Tens of thousands of U.S. Department of Agriculture (USDA) workers will be forced to work under a ”collective agreement” (CBA) imposed on them by the Trump administration. While the department calls it an agreement, it is not, it is rather a unilateral contract. In a letter from USDA Commissioner General Stephen Vaden, the department says the union does not want to agree on a succession contract, so it has no choice but to implement the new collective agreement. A majority of ERS and NIFA workers had voted in favour of creating tariff units before the announcement of an official website. AFGE had told employees at the time that they probably could not completely block the USDA`s move, but pledged to give staff more voice in the move. In a memo to be released Thursday in the Federal Register, the Federal Labour Relations Agency said it had been asked by the Department of Agriculture to clarify rules for an opaque part of the collective bargaining process, as third-party arbitrators cited various FLRA precedents on the issue. The agreements do not guarantee additional benefits for offshoring staff, but they do describe the conditions and a specific way for employees to request flexibility. UNIONS CAN`T CHALLENGE As Trump tries to introduce these agreements between governments, unions are largely barred from challenging them. In addition, ERS and NIFA have agreed to provide temporary accommodation for up to 60 days for employees agreeing to a USDA relocation.

Workers can apply for a further 60-day extension, in accordance with trade union agreements. Both the department and the union began negotiations on the relocation of the USDA about a month after Agriculture Minister Sonny Perdue of Kansas City announced as a new site for ERS and NIFA headquarters. When a union and agency decide to enter into a new collective agreement, the existing or expiring contract is automatically renewed until they can ratify and implement the new contract. If the existing contract is subject to review by the head of the agency, management would be able to unilaterally focus provisions of the old treaty, provided that these provisions are contrary to new laws or regulations implemented after the initial ratification of the treaty. ”AFGE is surprised and disappointed that the USDA is making this request. It is not in accordance with the law or the facts. We are already negotiating a new contract for USDA food safety inspectors. The current treaty, approved by the USDA, clearly states that the existing agreement will remain in effect until a new agreement is signed,” Everett Kelley, national secretary of the American Federation of Government Employees, said in a statement.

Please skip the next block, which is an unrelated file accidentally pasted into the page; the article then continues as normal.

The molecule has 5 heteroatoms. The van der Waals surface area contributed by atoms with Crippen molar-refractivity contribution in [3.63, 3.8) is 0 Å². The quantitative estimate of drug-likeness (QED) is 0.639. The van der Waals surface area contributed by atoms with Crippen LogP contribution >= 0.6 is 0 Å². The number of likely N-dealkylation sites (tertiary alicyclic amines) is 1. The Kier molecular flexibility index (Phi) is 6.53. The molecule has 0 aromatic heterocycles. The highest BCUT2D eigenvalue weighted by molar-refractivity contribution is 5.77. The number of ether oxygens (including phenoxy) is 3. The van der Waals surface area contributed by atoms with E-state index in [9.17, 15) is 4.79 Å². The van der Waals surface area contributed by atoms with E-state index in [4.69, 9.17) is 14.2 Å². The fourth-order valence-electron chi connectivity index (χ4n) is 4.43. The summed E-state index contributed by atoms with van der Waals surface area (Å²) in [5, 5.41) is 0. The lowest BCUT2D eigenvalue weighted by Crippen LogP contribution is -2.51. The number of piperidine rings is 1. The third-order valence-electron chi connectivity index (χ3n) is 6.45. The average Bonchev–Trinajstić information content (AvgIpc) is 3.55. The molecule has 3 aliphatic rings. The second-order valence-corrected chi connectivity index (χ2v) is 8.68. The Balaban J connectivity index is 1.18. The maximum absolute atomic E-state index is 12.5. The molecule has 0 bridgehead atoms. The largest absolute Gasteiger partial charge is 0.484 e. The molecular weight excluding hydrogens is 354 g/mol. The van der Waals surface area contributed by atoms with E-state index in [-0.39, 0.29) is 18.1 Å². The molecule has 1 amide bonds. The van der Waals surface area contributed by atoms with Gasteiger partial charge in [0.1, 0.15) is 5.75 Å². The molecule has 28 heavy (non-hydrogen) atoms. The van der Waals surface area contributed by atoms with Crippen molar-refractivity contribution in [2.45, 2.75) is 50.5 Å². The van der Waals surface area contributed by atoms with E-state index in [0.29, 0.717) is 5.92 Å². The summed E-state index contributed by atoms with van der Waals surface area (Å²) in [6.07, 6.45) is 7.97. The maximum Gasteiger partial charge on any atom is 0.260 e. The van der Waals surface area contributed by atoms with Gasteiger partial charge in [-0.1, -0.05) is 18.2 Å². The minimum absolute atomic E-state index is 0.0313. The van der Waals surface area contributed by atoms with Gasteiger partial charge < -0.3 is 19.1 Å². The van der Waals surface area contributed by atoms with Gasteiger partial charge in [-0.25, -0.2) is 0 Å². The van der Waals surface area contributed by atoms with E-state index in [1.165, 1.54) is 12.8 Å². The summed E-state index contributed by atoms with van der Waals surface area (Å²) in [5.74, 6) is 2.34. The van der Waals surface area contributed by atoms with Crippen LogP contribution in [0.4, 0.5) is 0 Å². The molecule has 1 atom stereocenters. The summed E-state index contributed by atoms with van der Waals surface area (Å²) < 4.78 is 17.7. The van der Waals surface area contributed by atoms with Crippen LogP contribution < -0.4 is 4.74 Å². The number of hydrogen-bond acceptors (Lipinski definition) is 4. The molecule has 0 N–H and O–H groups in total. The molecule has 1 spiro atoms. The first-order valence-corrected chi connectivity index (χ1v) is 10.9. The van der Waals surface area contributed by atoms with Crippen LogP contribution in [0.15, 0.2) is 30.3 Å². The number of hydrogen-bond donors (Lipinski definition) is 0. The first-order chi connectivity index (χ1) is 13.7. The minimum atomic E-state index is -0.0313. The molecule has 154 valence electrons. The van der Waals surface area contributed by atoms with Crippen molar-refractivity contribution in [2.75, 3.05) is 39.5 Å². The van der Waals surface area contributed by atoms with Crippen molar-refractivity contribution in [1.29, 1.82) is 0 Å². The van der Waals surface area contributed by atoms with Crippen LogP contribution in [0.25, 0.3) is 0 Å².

In recent weeks, FLRA has rejected a number of requests for ”general policy or policy statements” aimed at reducing the bargaining obligations of the agencies most requested by the Ministry of Agriculture. This requirement appears to be different in that it does highlight a discrepancy in the interpretation of federal labour law by some independent arbitrators, in particular a ”continuity provision. ” The agency, which regulates relations between employment services within the federal government, is seeking information on what will happen to existing union contracts, as workers` groups and federal authorities negotiate a new collective agreement.